Online data backup can save music, photos from disaster
LOS ANGELES — You saw it in the footage of Californians fleeing their homes from horrific wildfires. They grabbed a few priceless photos and ran.

What if you're not lucky enough to get to the photo albums? Maybe you've digitized your old pictures and backed them up on discs or an external hard drive. But that does no good if natural disaster hits, and you can't get to them in time. And what about the rest of your digital life — music, videos and the like?

Tech-savvy consumers are looking to online backup services for peace of mind. For years, these services were either unreliable, hard to use or very expensive — but that's changed.

Two companies, Mozy and Carbonite, now offer unlimited storage for about $50 yearly, or about half the cost of a 500-gigabyte hard drive.

"The beauty of online backup is it is off-site," says Vance Checketts, a director at Mozy in American Fork, Utah. "It's not on a DVD or hard drive in your living room that may go up in flames or die on you." Mozy has 350,000 subscribers, up from 100,000 in early 2006, Checketts says. Rival Carbonite says it has more than 100,000 subscribers.

A 500-GB hard drive can hold 8,000 hours of digital music, 160,000 photos, 500 hours of video or 250 games, says hard-drive manufacturer Seagate. The idea of amassing even more digital content may sound far-fetched, but most PCs now come with at least 250 to 300 GB to accommodate space-hogging digital photo and music libraries, videos and documents.

Hard drives are the primary vehicle consumers and businesses use for backup. About 495 million drives were sold in 2006, according to measurement firm IDC, worth $30 billion. Seagate dominates the industry with 35% market share.

Another backup choice is saving media to CDs or data DVDs. But as digital photo resolution increases, so do file sizes. It is getting tougher to back up to a CD that holds a puny 700 megabytes, or 200 to 300 photos. Even a DVD, at 4.7 GB, won't hold big movie files.

New high-definition DVDs offer higher capacities, but they're pricey — about $500 for a burner, and $10 a disc, compared to about 25 cents for a regular DVD.

To back up to online, most services ask you to download a small piece of software, which resides on your computer and acts as a virtual drive. The programs can be set up for automatic backups, or you can drag and drop individual files.

Delivery depends on your connection speed and how much data you are sending. Video files tend to be the largest type of data. Checketts says that backing up video can take "hours, days or even a week."

USA TODAY began testing backup with Mozy on Monday afternoon, transferring 75 GB of material. By mid-Tuesday, just over 10% had been uploaded.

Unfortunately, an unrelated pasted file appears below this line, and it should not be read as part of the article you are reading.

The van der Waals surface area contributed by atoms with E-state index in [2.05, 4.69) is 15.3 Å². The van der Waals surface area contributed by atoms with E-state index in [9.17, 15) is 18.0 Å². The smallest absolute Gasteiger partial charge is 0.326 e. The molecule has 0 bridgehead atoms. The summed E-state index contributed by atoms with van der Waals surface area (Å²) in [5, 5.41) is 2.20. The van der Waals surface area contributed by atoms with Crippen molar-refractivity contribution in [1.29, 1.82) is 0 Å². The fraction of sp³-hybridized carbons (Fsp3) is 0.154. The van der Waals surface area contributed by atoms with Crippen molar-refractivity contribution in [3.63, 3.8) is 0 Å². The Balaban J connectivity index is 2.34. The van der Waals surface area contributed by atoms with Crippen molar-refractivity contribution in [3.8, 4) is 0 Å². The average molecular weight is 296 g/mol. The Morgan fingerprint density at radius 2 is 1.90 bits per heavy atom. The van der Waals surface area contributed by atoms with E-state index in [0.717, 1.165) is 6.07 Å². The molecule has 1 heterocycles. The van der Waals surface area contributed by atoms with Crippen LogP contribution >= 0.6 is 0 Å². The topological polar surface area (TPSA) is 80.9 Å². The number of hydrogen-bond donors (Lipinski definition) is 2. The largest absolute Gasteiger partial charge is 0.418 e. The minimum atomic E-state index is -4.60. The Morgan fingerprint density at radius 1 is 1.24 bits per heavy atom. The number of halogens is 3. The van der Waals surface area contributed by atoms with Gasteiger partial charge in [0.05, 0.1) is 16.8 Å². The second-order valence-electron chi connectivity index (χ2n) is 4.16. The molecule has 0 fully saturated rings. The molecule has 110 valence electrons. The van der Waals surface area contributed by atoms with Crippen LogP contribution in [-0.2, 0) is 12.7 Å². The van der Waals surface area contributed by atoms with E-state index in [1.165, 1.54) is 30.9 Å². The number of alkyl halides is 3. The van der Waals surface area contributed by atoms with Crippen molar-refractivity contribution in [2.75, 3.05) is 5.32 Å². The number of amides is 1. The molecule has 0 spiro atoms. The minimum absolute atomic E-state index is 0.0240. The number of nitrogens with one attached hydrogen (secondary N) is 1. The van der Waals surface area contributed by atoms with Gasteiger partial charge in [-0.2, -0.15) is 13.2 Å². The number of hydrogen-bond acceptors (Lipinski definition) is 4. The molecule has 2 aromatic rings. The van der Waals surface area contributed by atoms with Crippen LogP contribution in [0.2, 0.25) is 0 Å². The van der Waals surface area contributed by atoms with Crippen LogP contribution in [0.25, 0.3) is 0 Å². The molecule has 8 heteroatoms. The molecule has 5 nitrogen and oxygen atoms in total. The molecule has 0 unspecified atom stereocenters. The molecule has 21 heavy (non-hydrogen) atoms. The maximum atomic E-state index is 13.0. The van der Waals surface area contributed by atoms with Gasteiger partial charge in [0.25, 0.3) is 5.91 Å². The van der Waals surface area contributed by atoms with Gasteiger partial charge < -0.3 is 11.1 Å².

Justin Inda, a video editor for Wild Eyes Productions, which produces documentaries for the History Channel, knows well about losing data. He's lost six hard drives in five years, including video projects and his entire iTunes music collection.

His hard-drive failures came from power surges, which fried the data.

"I now back up everything on at least three drives per day," Inda says. "Drives are cheap enough for people to pick up extras, back up everything and ship it to a relative's or friend's house for safekeeping." He sent an extra copy of his video-editing demo reel to his parents' home in Florida.

"I've learned my lesson the hard way," he says.

How to digitize your life
Protect your memories by backing them up:

Scan old photos and documents. Scanners digitize printed material, so you can store it on your PC. They start at around $75 and easily plug into the USB port on any computer. Many all-in-one printers have built-in scanners, which work with software that operates the unit like a copy machine. Scan at resolution of at least 300 DPI (dots per inch) to ensure that you'll be able to produce a good print later.

STORY: Online data backup can save music, photos from disaster

If your photo collection is too daunting, try a scanning service. offers scans of as many photos as you can fit in their prepaid box (about 2,000) for $99.95. Organize your photos by size (8x10s, 5x7s, 4x6s) and put them into the prepaid mailer. The photos are returned to you along with a data DVD of your images.

Make a copy on a data DVD. Most home computers come with free burning software; slip in a blank disc, and follow the prompts to burn the disc by adding files. Or use a more robust program like Roxio Easy Media Creator 10 ($99.99), which lets you make cool-looking DVD covers as well.

• Use an online backup service. Online photo sites such as Shutterfly and Kodak Gallery store low-resolution files of your pictures; in most cases, you'll need to order prints to get them back. Ad-free services such as Phanfare and Smugmug charge about $50 a year and let you retrieve high-resolution photo files. For photos, videos and all your other digital material — from Word documents to your music library — try online backup services such as Mozy or Carbonite, which charge about $50 yearly for unlimited storage.

Buy an external hard drive. Hard drives get cheaper and bigger every year. A 500-GB hard drive sells for about $100. Fill it with your digital life. For peace of mind, buy a second drive, and take it to a relative's house or put it in a bank safe-deposit box.

Backup the backup. A power outage can cause a hard drive to fail. So if you have an external hard drive connected to your computer, buy a surge protector strip with battery protection. These units are available for $30 to $40 and have built-in batteries that keep your devices running for around 20 minutes in case of a power failure.

By Jefferson Graham, USA TODAY

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